Friday, February 24, 2017
Stanley Kubrick: 2001: A Space Odyssey
Gillo Pontecorvo: The Battle of Algiers
Anthony Harvey: The Lion in Winter
Carol Reed: Oliver! (winner)
Franco Zeffirelli: Romeo and Juliet
Thursday, February 23, 2017
Format: Turner Classic Movies on rockin’ flatscreen.
I’ve had Chapter Two sitting on my DVR for just over two years. There are a lot of reasons I didn’t want to pull the trigger on it. I’m not in love with the work of Neil Simon for starters. I also generally don’t think a great deal of Marsha Mason as an actress; I find her generally unappealing and frustrating. Still, I had to get through it eventually, and removing the oldest movie has at least a psychological benefit.
Here’s the other thing about Marsha Mason, though. I’ve now seen three of her Best Actress-nominated performances. In The Goodbye Girl, she plays an aging, unsuccessful actress in a Neil Simon romantic comedy. In Only When I Laugh, she plays a recovering alcoholic actress trying to reestablish her relationship with her daughter in a Neil Simon dramedy. Wedged between those two performances is this one, where she plays a relatively successful stage actress in a romantic dramedy penned by Neil Simon. Are you sensing a pattern here? I sure as hell am. I wonder if Marsha Mason can do anything aside from playing a stage actress in a script written by Neil Simon.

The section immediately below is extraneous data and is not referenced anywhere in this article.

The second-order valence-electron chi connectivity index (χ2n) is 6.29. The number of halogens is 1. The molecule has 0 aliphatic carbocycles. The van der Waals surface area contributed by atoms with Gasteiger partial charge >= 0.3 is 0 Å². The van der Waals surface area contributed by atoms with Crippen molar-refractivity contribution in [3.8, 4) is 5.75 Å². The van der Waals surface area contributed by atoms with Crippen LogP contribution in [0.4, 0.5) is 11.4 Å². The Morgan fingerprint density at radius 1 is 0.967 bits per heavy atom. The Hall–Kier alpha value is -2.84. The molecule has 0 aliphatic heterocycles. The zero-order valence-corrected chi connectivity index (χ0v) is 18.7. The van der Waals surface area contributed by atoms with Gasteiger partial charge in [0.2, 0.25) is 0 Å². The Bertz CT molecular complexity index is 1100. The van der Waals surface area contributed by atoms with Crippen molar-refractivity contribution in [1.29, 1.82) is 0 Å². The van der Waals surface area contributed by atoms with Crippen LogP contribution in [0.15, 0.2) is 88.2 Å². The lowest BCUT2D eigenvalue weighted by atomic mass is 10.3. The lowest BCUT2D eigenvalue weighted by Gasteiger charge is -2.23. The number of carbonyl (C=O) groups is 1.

Wednesday, February 22, 2017
Format: DVD from personal collection on rockin’ flatscreen.
The Game isn’t really a horror film at all despite my placing this as a part of watching horror movies on Wednesday. I’m kind of forced to label it thus, though, because it does appear on one of my horror lists. In reality, this is almost a pure psychological thriller, and it’s a pretty good one. This is something that more or less wants to sit the audience down and screw the viewers’ heads until the final credits roll. That’s pretty much it.
In this case, our main character/victim is Nicholas Van Orton (Michael Douglas), a wealthy banker/investment manager type who has a very specific and regimented life. As the film starts, Nicholas is experiencing his 48th birthday. As it happens, he witnessed his father commit suicide on his 48th birthday, something that has haunted him since that day. His brother Conrad (Sean Penn) offers him a voucher for a game from a company called Consumer Recreation Services, telling him that the company changed his life completely.
Tuesday, February 21, 2017
Format: DVD from Rockford Public Library on rockin’ flatscreen.
My original plan for the past few days was to watch The Savages last Saturday. I ended up watching The Unsinkable Molly Brown instead because, well, my Blu-ray play crapped out on me. Worse, it wouldn’t turn on or open up, and the disc for The Savages was stuck inside. So here’s what I learned: If this happens to you, unplug the player from the outlet for one minute. Plug it back in, and without turning it on, just hit the eject button. It should pop open. As it happened, my player was fine; it just needed to be reset. So, now that things are working again, I could finally get around to the movie I had planned for three days ago.